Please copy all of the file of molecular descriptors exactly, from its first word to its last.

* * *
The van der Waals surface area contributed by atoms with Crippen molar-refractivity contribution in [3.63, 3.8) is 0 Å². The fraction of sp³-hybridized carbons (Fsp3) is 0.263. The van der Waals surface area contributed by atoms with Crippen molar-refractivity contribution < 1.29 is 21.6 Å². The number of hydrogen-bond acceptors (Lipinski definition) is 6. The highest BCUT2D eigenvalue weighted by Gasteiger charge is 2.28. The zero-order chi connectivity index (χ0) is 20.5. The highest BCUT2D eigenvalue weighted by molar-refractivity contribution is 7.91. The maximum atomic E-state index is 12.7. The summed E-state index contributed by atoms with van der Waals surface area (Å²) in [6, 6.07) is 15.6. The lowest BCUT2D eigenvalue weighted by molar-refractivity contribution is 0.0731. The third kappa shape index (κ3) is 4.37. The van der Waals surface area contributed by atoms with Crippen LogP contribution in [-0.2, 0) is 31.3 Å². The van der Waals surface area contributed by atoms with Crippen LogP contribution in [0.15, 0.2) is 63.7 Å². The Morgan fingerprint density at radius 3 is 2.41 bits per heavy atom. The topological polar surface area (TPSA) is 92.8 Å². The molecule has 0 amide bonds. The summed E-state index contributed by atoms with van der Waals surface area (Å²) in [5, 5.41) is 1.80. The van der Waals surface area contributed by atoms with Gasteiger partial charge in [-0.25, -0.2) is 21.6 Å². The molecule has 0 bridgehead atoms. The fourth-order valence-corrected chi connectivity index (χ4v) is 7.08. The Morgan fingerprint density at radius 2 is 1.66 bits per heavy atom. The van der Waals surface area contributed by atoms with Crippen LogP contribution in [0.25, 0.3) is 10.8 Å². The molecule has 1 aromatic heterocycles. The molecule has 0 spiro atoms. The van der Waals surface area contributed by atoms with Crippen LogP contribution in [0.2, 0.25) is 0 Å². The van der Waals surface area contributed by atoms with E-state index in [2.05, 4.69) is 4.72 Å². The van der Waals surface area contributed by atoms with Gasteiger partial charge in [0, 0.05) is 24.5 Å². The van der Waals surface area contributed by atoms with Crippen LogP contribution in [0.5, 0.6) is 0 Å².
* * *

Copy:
The van der Waals surface area contributed by atoms with Crippen molar-refractivity contribution in [3.63, 3.8) is 0 Å². The fraction of sp³-hybridized carbons (Fsp3) is 0.263. The van der Waals surface area contributed by atoms with Crippen molar-refractivity contribution < 1.29 is 21.6 Å². The number of hydrogen-bond acceptors (Lipinski definition) is 6. The highest BCUT2D eigenvalue weighted by Gasteiger charge is 2.28. The zero-order chi connectivity index (χ0) is 20.5. The highest BCUT2D eigenvalue weighted by molar-refractivity contribution is 7.91. The maximum atomic E-state index is 12.7. The summed E-state index contributed by atoms with van der Waals surface area (Å²) in [6, 6.07) is 15.6. The lowest BCUT2D eigenvalue weighted by molar-refractivity contribution is 0.0731. The third kappa shape index (κ3) is 4.37. The van der Waals surface area contributed by atoms with Crippen LogP contribution in [-0.2, 0) is 31.3 Å². The van der Waals surface area contributed by atoms with Crippen LogP contribution in [0.15, 0.2) is 63.7 Å². The Morgan fingerprint density at radius 3 is 2.41 bits per heavy atom. The topological polar surface area (TPSA) is 92.8 Å². The molecule has 0 amide bonds. The summed E-state index contributed by atoms with van der Waals surface area (Å²) in [5, 5.41) is 1.80. The van der Waals surface area contributed by atoms with Gasteiger partial charge in [-0.25, -0.2) is 21.6 Å². The molecule has 0 bridgehead atoms. The fourth-order valence-corrected chi connectivity index (χ4v) is 7.08. The Morgan fingerprint density at radius 2 is 1.66 bits per heavy atom. The van der Waals surface area contributed by atoms with Crippen LogP contribution in [0.25, 0.3) is 10.8 Å². The molecule has 1 aromatic heterocycles. The molecule has 0 spiro atoms. The van der Waals surface area contributed by atoms with Crippen LogP contribution in [0.2, 0.25) is 0 Å². The van der Waals surface area contributed by atoms with E-state index in [2.05, 4.69) is 4.72 Å². The van der Waals surface area contributed by atoms with Gasteiger partial charge in [0, 0.05) is 24.5 Å². The van der Waals surface area contributed by atoms with Crippen LogP contribution in [0.5, 0.6) is 0 Å².